November 15, 1890–March 17, 1983


ALFRED CLARENCE REDFIELD was a member of a scientific family. His great grandfather, William C. Redfield, was the first president of the American Association for the Advancement of Science in 1848. Like most scientists in those days, he was an amateur. He made his living as a railroad and canal manager, but he contributed many ideas and observations to the then-infant science of meteorology, and particularly to the understanding of hurricanes, which he showed were giant whirlwinds. Alfred's grandfather was a botanist in the Academy of Natural Sciences in Philadelphia, and his father, Robert Redfield, was a naturalist photographer, whose works are in the Library Company in Philadelphia and at Yale. Alfred's son, Alfred Guillon Redfield, is a physicist and biochemist who is a member of the National Academy of Sciences. His nephew, Donald Griffin, is world famous for his studies of bats and their use of high-frequency acoustics to navigate and to find their prey. One of his two daughters, Elizabeth Marsh, is a member of the Division of Natural Sciences and Mathematics of Stockton State College in New Jersey.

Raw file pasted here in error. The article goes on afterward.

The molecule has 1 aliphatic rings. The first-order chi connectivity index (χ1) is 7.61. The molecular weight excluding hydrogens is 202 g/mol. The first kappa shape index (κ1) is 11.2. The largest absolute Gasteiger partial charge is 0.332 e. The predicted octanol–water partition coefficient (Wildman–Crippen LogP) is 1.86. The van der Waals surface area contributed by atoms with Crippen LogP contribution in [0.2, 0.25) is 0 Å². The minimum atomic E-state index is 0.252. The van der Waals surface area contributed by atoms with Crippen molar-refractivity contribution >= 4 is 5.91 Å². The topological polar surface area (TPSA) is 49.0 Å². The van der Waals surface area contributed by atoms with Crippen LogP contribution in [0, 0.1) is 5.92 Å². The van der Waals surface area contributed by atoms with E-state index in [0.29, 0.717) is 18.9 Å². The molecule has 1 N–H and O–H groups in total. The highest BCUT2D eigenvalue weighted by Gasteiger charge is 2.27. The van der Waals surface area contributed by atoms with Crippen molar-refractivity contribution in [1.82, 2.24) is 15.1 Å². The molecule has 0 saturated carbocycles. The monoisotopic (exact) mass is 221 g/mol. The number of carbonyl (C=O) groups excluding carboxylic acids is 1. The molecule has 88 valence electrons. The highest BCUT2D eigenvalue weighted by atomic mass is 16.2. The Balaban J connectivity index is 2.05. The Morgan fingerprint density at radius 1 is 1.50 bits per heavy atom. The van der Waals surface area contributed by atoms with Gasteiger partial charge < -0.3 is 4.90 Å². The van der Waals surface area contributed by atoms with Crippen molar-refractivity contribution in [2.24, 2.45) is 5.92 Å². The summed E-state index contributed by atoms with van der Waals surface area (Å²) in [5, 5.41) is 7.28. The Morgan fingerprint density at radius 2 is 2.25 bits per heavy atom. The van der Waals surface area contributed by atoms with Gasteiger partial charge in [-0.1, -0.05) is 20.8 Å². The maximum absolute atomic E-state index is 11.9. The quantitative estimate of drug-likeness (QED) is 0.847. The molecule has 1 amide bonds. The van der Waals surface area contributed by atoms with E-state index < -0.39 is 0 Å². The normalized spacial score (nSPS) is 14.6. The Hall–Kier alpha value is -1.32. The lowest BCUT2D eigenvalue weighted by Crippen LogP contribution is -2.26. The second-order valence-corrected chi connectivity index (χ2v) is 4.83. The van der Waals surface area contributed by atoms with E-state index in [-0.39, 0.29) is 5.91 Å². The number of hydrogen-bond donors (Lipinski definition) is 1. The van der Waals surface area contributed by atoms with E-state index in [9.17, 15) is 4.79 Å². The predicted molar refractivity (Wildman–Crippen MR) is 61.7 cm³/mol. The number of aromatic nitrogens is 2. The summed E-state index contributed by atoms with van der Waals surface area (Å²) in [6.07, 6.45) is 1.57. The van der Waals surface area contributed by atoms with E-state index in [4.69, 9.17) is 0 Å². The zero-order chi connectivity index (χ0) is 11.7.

Alfred C. Redfield was born on November 15, 1890, in Philadelphia. He died March 17, 1983, at his home in Woods

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